Friday, June 24, 2016

As thousands were fasting, I enjoyed a filling Syrian lunch in Paterson

At Aleppo Restaurant in Paterson, an appetizer spread called Muhammara is made from a red pepper that has been described as having "a vivid taste, sweet and smoky and faintly pungent" ($6).

Meat Arayes, another appetizer, invites you to add Muhammara and Hummus spreads to the seasoned beef inside the toasted pocket bread ($6).


You can have Paterson's bustling Middle Eastern bazaar pretty much to yourself during the holy month of Ramadan.

On a sunny and hot Tuesday afternoon, there was barely any foot traffic on Main Street in South Paterson, but Muslim and Christian merchants kept their restaurants, bakeries and produce markets open.

Outside some restaurants, banners advertise Ramadan Buffets.

Customers paying for their purchases at Brothers Produce on East Railway Avenue see a sign wishing them "Happy Ramadan."

At Aleppo Restaurant on Main Street, owner Mohamed K. Jello (pronounced JILL-lo) said he has been fasting from 4 a.m. to 8 p.m. each day, then filling his tables with customers who clamor for his Syrian specialties, including a special dish made with quince.

"I'm feeling a little woozy," he said after handing menus to me and my son, and noting he is forbidden to eat or drink water and coffee during the fast.

It doesn't seem fair that Orthodox Jews only have to fast on one day each year while Muslims fast for 30 days during Ramadan, which ends this year after sundown on July 5.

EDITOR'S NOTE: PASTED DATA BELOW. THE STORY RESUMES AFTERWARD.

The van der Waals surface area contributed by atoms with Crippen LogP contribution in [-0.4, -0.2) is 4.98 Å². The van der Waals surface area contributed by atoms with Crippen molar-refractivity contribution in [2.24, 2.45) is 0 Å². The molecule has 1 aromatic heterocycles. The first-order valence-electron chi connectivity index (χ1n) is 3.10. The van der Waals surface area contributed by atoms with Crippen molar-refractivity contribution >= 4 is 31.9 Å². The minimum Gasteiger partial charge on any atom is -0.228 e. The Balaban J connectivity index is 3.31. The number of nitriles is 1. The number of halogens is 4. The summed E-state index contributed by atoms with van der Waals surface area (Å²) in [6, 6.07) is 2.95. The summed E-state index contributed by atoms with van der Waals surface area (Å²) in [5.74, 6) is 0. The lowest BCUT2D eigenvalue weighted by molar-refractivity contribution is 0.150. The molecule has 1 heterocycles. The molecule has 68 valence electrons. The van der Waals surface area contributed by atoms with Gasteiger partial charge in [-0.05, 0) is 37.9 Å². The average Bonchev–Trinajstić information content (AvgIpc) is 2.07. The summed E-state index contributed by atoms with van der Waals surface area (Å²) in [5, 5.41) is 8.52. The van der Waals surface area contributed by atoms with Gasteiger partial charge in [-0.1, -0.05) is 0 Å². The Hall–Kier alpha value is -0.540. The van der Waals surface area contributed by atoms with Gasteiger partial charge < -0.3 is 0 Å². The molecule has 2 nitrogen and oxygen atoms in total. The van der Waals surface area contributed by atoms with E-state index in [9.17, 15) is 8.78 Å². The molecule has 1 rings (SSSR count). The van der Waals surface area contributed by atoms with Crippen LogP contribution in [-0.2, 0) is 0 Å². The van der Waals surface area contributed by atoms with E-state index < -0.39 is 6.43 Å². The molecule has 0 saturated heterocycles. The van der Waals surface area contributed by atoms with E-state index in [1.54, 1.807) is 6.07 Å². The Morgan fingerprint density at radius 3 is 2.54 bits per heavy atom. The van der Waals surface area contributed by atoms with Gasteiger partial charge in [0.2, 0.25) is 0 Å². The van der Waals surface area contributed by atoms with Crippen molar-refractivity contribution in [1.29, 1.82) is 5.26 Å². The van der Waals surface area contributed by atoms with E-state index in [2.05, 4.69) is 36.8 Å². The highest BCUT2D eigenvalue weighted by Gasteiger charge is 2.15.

Aleppo's peppers

In a February 2010 review, David Corcoran of The New York Times noted the restaurant is named after the city of Aleppo, a major stop on an ancient trade route.

"The city gives its name to a red pepper with a vivid taste, sweet and smoky and faintly pungent," Corcoran wrote.

Then -- before the civil war destroyed large parts of the city -- one of Mohamed Jello's daughters dried Aleppo peppers "on the sun-washed roof of her house, preserves them and sends them to Paterson."

"The chef takes it from there, mincing them to a fine dice and whipping them with chopped walnuts, olive oil and spices into a vibrant, stop-sign red version of the appetizer spread called muhammara."

The red-pepper spread is the spiciest dish to emerge from the Syrian kitchen, where much of the food is prepared with tamarind, anise-like licorice root, lemon, fresh parsley, cumin, garlic, allspice and other aromatic seasonings. 

A freshly made Arabic Salad is lightly dressed in olive oil, lemon juice and chopped parsley ($5).

Hummus gets a drizzle of olive oil, a dusting of ground Aleppo pepper and cumin, and chopped parsley ($5).

A small plate of pickles and a basket of pocket bread for scooping up spreads are complimentary.

Turkish coffee ended our filling lunch.

The 60-seat dining room is filled at 8:30 p.m., when Jello serves Muslims who are ending their daily fast during the holiest period on their calendar. Two flat-screen TVs broadcast live from Mecca, the holy city in Saudi Arabia. Ramadan is said to be the month in which the Quran was revealed to the Prophet Muhammad.

Aleppo's menu includes more substantial fare, including whole red snappers, kebabs and other entrees. The restaurant is at 939 Main St. in Paterson at Thomas Street; 1-973-977-2244. Open daily.

In the Paterson Farmers Market, Brothers Produce at 327 E. Railway Ave. appears to have doubled in size, and now has nine checkout lanes to handle the crush of customers -- three times as many registers as before.

The popular store also has a second, much larger parking lot across Knickerbocker Avenue.

Brothers Produce is open daily; 1-973-684-4461.

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